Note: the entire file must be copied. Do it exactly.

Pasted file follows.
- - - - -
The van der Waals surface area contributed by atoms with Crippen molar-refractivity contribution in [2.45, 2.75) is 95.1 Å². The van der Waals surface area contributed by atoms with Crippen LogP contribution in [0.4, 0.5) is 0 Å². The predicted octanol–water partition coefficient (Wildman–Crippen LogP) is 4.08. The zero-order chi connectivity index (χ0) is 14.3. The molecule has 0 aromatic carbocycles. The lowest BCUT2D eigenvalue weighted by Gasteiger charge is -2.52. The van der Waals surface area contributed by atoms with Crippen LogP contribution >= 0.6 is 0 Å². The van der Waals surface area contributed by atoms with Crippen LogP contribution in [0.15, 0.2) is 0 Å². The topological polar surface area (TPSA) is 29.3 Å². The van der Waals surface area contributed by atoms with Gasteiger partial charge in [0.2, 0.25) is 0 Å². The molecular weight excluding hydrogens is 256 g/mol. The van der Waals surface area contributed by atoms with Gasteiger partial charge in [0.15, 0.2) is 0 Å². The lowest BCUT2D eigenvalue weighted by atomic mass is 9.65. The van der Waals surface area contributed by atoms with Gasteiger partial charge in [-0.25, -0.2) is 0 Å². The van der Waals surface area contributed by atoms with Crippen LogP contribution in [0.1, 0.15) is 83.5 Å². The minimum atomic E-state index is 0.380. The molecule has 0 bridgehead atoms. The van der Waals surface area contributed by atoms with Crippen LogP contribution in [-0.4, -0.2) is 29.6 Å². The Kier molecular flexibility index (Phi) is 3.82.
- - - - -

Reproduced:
The van der Waals surface area contributed by atoms with Crippen molar-refractivity contribution in [2.45, 2.75) is 95.1 Å². The van der Waals surface area contributed by atoms with Crippen LogP contribution in [0.4, 0.5) is 0 Å². The predicted octanol–water partition coefficient (Wildman–Crippen LogP) is 4.08. The zero-order chi connectivity index (χ0) is 14.3. The molecule has 0 aromatic carbocycles. The lowest BCUT2D eigenvalue weighted by Gasteiger charge is -2.52. The van der Waals surface area contributed by atoms with Crippen LogP contribution >= 0.6 is 0 Å². The van der Waals surface area contributed by atoms with Crippen LogP contribution in [0.15, 0.2) is 0 Å². The topological polar surface area (TPSA) is 29.3 Å². The van der Waals surface area contributed by atoms with Gasteiger partial charge in [0.2, 0.25) is 0 Å². The molecular weight excluding hydrogens is 256 g/mol. The van der Waals surface area contributed by atoms with Gasteiger partial charge in [0.15, 0.2) is 0 Å². The lowest BCUT2D eigenvalue weighted by atomic mass is 9.65. The van der Waals surface area contributed by atoms with Gasteiger partial charge in [-0.25, -0.2) is 0 Å². The van der Waals surface area contributed by atoms with Crippen LogP contribution in [0.1, 0.15) is 83.5 Å². The minimum atomic E-state index is 0.380. The molecule has 0 bridgehead atoms. The van der Waals surface area contributed by atoms with Crippen LogP contribution in [-0.4, -0.2) is 29.6 Å². The Kier molecular flexibility index (Phi) is 3.82.